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North American M&A in 2018 is living up to expectations for robust activity, with first-half deal value on track to surpass the highs of 2015.
As of 30 June, there had been USD 849.05bn worth of deals in the region, putting 2018 on course to beat 2015’s record full year value of USD 1,565.29bn.
While dealmakers question how long the cycle will last, corporate bidders’ increasing firepower, especially after the Trump administration’s tax reform, appetite for riskier combinations and desire to acquire technology to stay ahead of peers are driving rampant activity.
This pursuit of technology is reshaping the traditional M&A landscape. According to Rick Climan of Hogan Lovells, blue chip acquirers in mainstay industries are seeking to enter new verticals, driven by the need to acquire technology to enhance their digital footprint. He cited the example of e-commerce, which has seen a slew of traditional retailers chase deals for technology companies.
In one notable example in May, Bentonville, Arkansas-headquartered Walmart [NYSE:WMT] agreed to acquire a majority stake in India’s Flipkart, an e-retailer, for USD 16bn.
“Players … outside the technology sector, everybody from Walmart to car companies to pharmaceuticals and others, are getting more aggressive,” said Robert Townsend of Morrison Foerster.
Meanwhile, large corporations have been emboldened by the Trump administration’s tax reform and the regulatory mood in Washington to attempt large combinations fraught with regulatory risk.
In the biggest deal of the first half, Bloomfield, Connecticut-based health insurer Cigna [NYSE:CI] announced a USD 67.6bn deal to buy St Louis-based pharmacy benefit management services provider Express Scripts [Nasdaq:ESRX].
The next two largest deals were announced at the start of a frenzied week in May, with Sprint [NYSE:S] and T-Mobile [NYSE:TMUS] announcing a long-awaited USD 50bn tie-up and Marathon Petroleum [NYSE:MPC] agreeing to acquire Andeavor [NYSE:ANDV] in a USD 30.2bn deal to create the top US refiner.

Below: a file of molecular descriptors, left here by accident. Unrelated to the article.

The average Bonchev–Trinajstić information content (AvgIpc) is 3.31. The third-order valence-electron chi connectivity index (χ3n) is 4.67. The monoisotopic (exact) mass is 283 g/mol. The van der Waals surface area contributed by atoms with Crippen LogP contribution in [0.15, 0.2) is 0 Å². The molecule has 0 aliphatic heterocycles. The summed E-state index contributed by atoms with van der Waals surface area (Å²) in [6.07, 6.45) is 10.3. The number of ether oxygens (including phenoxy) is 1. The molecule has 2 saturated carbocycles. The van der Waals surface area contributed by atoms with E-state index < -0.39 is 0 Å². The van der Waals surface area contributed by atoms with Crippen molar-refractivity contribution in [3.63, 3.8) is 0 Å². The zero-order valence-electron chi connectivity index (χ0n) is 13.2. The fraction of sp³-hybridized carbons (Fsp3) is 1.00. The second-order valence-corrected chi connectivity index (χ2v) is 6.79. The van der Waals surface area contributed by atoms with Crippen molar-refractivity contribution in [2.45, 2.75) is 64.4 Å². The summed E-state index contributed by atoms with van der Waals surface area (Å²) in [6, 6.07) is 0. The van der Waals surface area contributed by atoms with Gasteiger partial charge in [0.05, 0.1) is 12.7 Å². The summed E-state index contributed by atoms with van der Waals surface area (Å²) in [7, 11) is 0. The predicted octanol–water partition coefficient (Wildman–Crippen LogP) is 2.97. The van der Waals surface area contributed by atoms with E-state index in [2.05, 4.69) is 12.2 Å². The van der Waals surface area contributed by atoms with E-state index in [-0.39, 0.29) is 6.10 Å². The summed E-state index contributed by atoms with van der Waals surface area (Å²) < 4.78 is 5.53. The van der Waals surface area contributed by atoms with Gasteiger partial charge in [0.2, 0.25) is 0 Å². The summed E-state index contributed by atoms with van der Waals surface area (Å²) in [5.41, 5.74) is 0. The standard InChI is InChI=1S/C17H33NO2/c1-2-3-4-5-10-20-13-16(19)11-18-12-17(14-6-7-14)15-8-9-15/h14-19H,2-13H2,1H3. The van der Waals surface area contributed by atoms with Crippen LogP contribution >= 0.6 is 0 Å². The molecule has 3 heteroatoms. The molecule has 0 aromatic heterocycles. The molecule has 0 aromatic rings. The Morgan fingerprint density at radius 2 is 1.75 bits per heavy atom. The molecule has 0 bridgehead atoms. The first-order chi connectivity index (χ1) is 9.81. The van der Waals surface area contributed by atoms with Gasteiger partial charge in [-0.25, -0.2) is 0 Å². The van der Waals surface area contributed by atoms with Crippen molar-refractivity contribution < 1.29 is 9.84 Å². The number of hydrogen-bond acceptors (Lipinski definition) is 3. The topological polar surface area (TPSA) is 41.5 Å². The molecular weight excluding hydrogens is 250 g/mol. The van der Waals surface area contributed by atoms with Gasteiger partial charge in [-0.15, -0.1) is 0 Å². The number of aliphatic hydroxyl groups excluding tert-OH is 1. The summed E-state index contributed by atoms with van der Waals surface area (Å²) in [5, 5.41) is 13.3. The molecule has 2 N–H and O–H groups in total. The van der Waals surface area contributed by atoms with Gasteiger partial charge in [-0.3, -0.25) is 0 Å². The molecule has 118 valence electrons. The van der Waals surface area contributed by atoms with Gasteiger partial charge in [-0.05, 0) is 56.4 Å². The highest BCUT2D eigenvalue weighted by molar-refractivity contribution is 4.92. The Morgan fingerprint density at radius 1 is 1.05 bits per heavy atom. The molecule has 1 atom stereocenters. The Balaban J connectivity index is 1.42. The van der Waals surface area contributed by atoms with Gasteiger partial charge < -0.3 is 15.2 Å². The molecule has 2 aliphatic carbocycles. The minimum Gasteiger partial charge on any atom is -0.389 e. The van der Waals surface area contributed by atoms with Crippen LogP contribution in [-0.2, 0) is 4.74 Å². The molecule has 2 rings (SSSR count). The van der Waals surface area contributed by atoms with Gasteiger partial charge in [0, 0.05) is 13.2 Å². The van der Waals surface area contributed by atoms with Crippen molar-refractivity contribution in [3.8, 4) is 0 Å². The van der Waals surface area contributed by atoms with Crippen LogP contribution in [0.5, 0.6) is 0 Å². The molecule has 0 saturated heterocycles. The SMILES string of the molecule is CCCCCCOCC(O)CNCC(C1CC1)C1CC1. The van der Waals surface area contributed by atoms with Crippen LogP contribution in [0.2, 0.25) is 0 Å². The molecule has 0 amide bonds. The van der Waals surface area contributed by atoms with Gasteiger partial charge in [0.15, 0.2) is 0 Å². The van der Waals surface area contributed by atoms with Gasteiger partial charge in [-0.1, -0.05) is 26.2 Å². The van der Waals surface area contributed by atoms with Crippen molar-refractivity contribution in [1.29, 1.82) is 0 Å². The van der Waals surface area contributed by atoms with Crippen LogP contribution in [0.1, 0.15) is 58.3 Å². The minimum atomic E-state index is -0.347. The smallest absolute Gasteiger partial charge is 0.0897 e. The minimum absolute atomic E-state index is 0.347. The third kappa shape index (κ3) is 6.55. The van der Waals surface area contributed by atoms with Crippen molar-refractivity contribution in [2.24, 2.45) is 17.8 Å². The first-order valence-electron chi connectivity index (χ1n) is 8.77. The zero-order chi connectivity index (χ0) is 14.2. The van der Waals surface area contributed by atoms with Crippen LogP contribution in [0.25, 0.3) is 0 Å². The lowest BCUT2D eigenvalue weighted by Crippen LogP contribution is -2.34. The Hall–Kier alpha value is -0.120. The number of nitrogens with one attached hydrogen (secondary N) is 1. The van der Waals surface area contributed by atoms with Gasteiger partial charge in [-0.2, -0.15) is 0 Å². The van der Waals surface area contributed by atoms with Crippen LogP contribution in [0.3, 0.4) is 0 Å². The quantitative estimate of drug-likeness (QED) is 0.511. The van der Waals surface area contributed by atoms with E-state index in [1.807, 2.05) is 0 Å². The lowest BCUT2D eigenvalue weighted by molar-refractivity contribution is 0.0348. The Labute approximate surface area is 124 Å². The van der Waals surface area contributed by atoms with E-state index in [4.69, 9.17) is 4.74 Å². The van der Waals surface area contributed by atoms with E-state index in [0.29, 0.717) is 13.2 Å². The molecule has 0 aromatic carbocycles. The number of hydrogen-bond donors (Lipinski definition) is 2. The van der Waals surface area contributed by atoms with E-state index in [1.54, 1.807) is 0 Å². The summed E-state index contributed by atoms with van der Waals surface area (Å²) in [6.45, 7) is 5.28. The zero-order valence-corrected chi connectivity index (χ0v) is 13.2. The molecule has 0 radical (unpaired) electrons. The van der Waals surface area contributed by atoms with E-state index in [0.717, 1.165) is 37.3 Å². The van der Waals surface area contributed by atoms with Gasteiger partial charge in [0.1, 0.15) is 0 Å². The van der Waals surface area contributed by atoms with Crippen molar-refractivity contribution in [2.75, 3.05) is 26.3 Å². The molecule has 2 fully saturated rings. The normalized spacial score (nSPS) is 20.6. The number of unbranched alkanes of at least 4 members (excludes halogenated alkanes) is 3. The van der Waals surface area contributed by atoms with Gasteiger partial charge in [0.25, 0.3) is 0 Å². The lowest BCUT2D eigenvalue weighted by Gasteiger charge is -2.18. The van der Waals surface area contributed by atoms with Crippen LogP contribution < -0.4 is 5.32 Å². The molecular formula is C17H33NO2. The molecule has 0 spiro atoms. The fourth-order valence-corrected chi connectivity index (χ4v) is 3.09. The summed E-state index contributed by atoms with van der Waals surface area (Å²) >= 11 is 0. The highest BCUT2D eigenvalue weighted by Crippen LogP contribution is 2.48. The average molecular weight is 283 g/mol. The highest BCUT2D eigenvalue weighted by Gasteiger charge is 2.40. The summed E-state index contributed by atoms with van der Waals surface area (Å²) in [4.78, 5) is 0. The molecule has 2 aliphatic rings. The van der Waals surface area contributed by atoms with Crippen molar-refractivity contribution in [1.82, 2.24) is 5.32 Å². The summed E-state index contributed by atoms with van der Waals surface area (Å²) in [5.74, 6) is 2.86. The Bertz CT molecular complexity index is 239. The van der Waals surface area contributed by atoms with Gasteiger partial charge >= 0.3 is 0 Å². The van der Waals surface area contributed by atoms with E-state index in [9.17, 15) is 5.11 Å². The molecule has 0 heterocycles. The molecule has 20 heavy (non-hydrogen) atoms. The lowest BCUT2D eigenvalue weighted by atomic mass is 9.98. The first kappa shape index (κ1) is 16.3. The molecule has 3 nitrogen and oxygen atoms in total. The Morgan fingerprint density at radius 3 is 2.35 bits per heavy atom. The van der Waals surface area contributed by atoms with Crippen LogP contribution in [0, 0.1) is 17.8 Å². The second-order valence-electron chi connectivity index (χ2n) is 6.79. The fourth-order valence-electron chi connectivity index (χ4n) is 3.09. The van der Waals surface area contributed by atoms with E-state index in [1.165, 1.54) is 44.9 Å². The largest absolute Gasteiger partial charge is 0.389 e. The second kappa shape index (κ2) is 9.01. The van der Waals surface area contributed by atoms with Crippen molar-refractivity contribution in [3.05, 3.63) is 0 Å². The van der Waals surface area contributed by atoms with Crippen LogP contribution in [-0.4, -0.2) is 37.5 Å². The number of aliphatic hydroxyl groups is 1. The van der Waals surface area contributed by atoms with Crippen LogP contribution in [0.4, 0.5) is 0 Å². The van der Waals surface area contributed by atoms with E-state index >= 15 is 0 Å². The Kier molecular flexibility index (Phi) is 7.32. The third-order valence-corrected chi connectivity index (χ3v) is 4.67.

Townsend and other media sector advisors expect vertical integration and convergence through deals to ripple across the TMT space following the USD 85.4bn merger between AT&T [NYSE: T] and Time Warner, which closed 14 June, largely seen as a bellwether transaction.
As reported in sister publications PaRR and Dealreporter, the US Department of Justice’s lawsuit against the Time Warner/AT&T merger was the country’s first litigated vertical merger in several decades. The lack of recent vertical merger law guidance contributed significantly to the court’s decision to allow the merger, which has regulators considering whether to revise the vertical merger guidelines for the first time since 1984. Moving forward, upstream and downstream acquisitions in concentrated markets are expected to see heightened antitrust scrutiny, as reported.
In the middle market, bidders, pressured to deploy capital, are grappling with record high valuations and lofty expectations from sellers.
Many bidders are pricing in expectations for a downturn next year or the year after, Mergermarket recently reported, citing private equity executives.
Still, Hogan Lovells’ Climan pointed out that historically M&A activity levels have been known to hold up for a year or more after the onset of an economic downturn.
“At some point we are going to see secular decline in valuation parameters,” said Ted Smith, president of Union Square Advisors. “But our opinion is that’s likely to come in the form of a correction, not a crash, because we still see a lot of positives in the overall economic environment particularly here in the States.”
by Tom Cane and Thomas Zadvydas
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